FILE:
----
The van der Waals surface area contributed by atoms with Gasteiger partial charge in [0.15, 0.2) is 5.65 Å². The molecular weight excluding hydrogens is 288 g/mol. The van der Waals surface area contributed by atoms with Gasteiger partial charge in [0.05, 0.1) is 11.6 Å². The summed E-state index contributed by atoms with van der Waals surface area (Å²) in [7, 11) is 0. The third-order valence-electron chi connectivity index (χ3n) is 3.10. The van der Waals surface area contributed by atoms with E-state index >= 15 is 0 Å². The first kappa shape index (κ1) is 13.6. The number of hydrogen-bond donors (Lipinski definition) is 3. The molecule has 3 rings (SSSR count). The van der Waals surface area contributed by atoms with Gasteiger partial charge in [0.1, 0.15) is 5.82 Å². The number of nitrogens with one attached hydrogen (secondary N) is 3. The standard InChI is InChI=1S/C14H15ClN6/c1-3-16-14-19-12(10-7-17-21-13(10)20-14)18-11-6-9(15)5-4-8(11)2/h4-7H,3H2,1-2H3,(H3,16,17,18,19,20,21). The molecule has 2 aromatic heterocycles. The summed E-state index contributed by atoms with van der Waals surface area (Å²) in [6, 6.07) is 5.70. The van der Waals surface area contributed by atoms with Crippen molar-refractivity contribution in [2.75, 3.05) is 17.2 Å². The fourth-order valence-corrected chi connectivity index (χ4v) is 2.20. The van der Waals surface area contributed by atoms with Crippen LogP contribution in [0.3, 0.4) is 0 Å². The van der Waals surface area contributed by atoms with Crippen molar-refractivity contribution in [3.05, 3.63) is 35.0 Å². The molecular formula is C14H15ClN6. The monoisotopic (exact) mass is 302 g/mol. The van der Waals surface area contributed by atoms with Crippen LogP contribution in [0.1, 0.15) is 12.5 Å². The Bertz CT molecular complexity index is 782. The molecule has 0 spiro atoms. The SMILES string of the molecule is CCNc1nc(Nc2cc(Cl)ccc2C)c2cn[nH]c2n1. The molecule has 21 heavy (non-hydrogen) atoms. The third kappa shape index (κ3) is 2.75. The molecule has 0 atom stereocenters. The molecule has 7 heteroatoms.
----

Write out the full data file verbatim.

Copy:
The van der Waals surface area contributed by atoms with Gasteiger partial charge in [0.15, 0.2) is 5.65 Å². The molecular weight excluding hydrogens is 288 g/mol. The van der Waals surface area contributed by atoms with Gasteiger partial charge in [0.05, 0.1) is 11.6 Å². The summed E-state index contributed by atoms with van der Waals surface area (Å²) in [7, 11) is 0. The third-order valence-electron chi connectivity index (χ3n) is 3.10. The van der Waals surface area contributed by atoms with E-state index >= 15 is 0 Å². The first kappa shape index (κ1) is 13.6. The number of hydrogen-bond donors (Lipinski definition) is 3. The molecule has 3 rings (SSSR count). The van der Waals surface area contributed by atoms with Gasteiger partial charge in [0.1, 0.15) is 5.82 Å². The number of nitrogens with one attached hydrogen (secondary N) is 3. The standard InChI is InChI=1S/C14H15ClN6/c1-3-16-14-19-12(10-7-17-21-13(10)20-14)18-11-6-9(15)5-4-8(11)2/h4-7H,3H2,1-2H3,(H3,16,17,18,19,20,21). The molecule has 2 aromatic heterocycles. The summed E-state index contributed by atoms with van der Waals surface area (Å²) in [6, 6.07) is 5.70. The van der Waals surface area contributed by atoms with Crippen molar-refractivity contribution in [2.75, 3.05) is 17.2 Å². The fourth-order valence-corrected chi connectivity index (χ4v) is 2.20. The van der Waals surface area contributed by atoms with Crippen LogP contribution in [0.3, 0.4) is 0 Å². The van der Waals surface area contributed by atoms with Crippen molar-refractivity contribution in [3.05, 3.63) is 35.0 Å². The molecular formula is C14H15ClN6. The monoisotopic (exact) mass is 302 g/mol. The van der Waals surface area contributed by atoms with Crippen LogP contribution in [0.1, 0.15) is 12.5 Å². The Bertz CT molecular complexity index is 782. The molecule has 0 spiro atoms. The SMILES string of the molecule is CCNc1nc(Nc2cc(Cl)ccc2C)c2cn[nH]c2n1. The molecule has 21 heavy (non-hydrogen) atoms. The third kappa shape index (κ3) is 2.75. The molecule has 0 atom stereocenters. The molecule has 7 heteroatoms.